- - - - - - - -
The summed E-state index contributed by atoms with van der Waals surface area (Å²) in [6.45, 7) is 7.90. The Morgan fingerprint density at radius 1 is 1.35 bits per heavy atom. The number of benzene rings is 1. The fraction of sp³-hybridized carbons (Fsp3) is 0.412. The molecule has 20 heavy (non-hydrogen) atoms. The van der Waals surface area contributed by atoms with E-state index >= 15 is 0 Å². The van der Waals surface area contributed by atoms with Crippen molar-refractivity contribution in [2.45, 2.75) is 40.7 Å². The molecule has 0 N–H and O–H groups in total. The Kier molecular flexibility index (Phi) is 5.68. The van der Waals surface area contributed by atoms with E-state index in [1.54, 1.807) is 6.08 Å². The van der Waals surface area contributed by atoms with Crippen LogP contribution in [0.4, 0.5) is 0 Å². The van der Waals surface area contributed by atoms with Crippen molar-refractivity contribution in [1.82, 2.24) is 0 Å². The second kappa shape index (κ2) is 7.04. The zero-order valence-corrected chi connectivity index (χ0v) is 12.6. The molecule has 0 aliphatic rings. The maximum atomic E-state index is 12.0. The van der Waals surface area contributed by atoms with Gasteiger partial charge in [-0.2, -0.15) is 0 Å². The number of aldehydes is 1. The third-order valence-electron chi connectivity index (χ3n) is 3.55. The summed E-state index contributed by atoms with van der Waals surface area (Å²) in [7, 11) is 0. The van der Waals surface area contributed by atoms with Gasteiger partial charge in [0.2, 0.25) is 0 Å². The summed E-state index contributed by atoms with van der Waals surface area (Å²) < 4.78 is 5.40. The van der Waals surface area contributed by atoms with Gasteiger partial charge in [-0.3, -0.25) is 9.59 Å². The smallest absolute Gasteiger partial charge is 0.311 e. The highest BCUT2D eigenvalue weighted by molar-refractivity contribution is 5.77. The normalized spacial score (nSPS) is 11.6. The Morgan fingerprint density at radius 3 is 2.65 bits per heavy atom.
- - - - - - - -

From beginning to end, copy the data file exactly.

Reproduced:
The summed E-state index contributed by atoms with van der Waals surface area (Å²) in [6.45, 7) is 7.90. The Morgan fingerprint density at radius 1 is 1.35 bits per heavy atom. The number of benzene rings is 1. The fraction of sp³-hybridized carbons (Fsp3) is 0.412. The molecule has 20 heavy (non-hydrogen) atoms. The van der Waals surface area contributed by atoms with E-state index >= 15 is 0 Å². The van der Waals surface area contributed by atoms with Crippen molar-refractivity contribution in [2.45, 2.75) is 40.7 Å². The molecule has 0 N–H and O–H groups in total. The Kier molecular flexibility index (Phi) is 5.68. The van der Waals surface area contributed by atoms with E-state index in [1.54, 1.807) is 6.08 Å². The van der Waals surface area contributed by atoms with Crippen LogP contribution in [0.4, 0.5) is 0 Å². The van der Waals surface area contributed by atoms with Crippen molar-refractivity contribution in [1.82, 2.24) is 0 Å². The second kappa shape index (κ2) is 7.04. The zero-order valence-corrected chi connectivity index (χ0v) is 12.6. The molecule has 0 aliphatic rings. The maximum atomic E-state index is 12.0. The van der Waals surface area contributed by atoms with Gasteiger partial charge in [-0.2, -0.15) is 0 Å². The number of aldehydes is 1. The third-order valence-electron chi connectivity index (χ3n) is 3.55. The summed E-state index contributed by atoms with van der Waals surface area (Å²) in [7, 11) is 0. The van der Waals surface area contributed by atoms with Gasteiger partial charge in [0.2, 0.25) is 0 Å². The summed E-state index contributed by atoms with van der Waals surface area (Å²) < 4.78 is 5.40. The van der Waals surface area contributed by atoms with Gasteiger partial charge in [-0.3, -0.25) is 9.59 Å². The smallest absolute Gasteiger partial charge is 0.311 e. The highest BCUT2D eigenvalue weighted by molar-refractivity contribution is 5.77. The normalized spacial score (nSPS) is 11.6. The Morgan fingerprint density at radius 3 is 2.65 bits per heavy atom.